Keep Calm And—Wait, Bird Flu? EVERYONE PANIC!
Just when you thought it was safe to handle dead birds… Avian influenza returns!
H5N8 Part II: Birdie’s Revenge
Near the sleepy little town of Tumalo, Oregon, just before dusk settled at the end of a typical February day, a flock of backyard poultry was found to have been infected with avian influenza. This unstoppable killing machine is better known as the Bird Flu. And the Bird Flu is seeking nothing but revenge.
The Oregon Department of Agriculture reported last Friday that the H5N8 strain of bird flu was discovered in Deschutes County, where some 90 domesticated chickens, turkeys, and ducks were stricken with the virus. The fouled fowl had access to ponds and other bodies of water on the property that were frequented by migratory birds. Most wild birds naturally carry some form of avian influenza (such as the H5N2 strain we reported on last month), though it generally has no significant ill effects on these creatures.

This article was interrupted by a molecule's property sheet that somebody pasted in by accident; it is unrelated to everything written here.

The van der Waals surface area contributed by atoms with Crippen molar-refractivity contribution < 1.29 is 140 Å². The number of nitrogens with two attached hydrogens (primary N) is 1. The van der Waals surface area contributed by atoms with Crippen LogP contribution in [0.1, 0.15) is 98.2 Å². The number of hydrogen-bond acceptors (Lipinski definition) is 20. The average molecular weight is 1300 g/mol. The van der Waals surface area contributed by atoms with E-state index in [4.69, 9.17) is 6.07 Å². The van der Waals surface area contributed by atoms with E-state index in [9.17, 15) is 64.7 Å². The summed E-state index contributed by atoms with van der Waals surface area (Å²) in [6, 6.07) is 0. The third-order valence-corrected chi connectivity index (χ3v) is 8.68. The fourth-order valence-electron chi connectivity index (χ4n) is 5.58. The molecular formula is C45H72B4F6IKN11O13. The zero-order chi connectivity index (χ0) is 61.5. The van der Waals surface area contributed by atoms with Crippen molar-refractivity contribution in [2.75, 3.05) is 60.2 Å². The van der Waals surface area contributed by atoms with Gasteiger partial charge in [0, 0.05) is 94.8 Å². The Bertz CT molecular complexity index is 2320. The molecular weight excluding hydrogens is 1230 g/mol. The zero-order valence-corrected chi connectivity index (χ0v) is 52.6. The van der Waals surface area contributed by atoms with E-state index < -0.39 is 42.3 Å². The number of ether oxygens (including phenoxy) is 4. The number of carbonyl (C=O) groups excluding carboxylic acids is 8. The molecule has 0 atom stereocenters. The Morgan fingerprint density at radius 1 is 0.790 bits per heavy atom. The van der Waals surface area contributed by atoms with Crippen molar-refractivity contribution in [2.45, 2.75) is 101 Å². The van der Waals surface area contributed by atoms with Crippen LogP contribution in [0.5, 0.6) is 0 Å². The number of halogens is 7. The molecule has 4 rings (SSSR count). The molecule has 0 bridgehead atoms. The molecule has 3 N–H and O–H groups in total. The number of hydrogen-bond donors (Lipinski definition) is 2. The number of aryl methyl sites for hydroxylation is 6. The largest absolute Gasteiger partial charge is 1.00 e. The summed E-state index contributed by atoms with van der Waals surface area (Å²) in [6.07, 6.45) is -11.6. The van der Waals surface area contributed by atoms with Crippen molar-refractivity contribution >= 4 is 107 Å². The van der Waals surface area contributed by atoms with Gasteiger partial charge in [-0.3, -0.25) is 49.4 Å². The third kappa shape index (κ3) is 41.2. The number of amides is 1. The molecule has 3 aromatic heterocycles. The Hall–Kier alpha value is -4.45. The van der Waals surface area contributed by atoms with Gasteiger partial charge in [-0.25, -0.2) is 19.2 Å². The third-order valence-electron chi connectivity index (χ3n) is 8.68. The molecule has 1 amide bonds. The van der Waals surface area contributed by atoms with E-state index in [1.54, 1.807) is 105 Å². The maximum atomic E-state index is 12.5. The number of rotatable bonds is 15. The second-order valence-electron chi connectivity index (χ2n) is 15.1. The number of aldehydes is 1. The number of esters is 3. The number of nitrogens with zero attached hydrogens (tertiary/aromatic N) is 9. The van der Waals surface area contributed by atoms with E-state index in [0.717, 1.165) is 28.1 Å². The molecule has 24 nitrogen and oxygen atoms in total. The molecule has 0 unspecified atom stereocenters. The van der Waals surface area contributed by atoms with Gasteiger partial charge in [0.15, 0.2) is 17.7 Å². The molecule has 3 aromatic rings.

Actually, Not That Big of A Deal
A quarantine zone around the affected property is being established by the Department of Agriculture. The movement of domestic birds in and out of the area will be restricted, though wild birds are free to come and go as they please, since they’re wild birds and keeping them in or out would be difficult. To prevent the stricken birds from returning to life as zombie fowl, their corpses are being beheaded and burned. (That last part is not true, but it wouldn’t be totally inappropriate, given the circumstances.)
It is also worth noting that the H5N8 strain of bird flu poses no actual risk to humans (that’d be the H5N1 version). And, contrary to many reports, avian influenza does not cause humans to turn into birds.
It can be deadly to birds, however, but that’s the bird flu for you. No commercial poultry operations in the Pacific Northwest have reported bird flu diagnoses, though, even if they had, poultry meat and eggs are unaffected and are still safe to eat, no matter how hard the bird whence it originated died from flu.
Do Your Part
If you have your own backyard bird flock, the Department of Agriculture encourages you to take steps to prevent contact between your fowl and wild birds. Sick or dead birds should be reported to the DOA at 800-347-7028.
The Oregon Department of Fish and Wildlife has asked that any wild bird deaths be reported by calling 866-968-2600.
Also, don’t handle dead birds, ever. Not just because of bird flu, but also because that’s gross. Come on, man.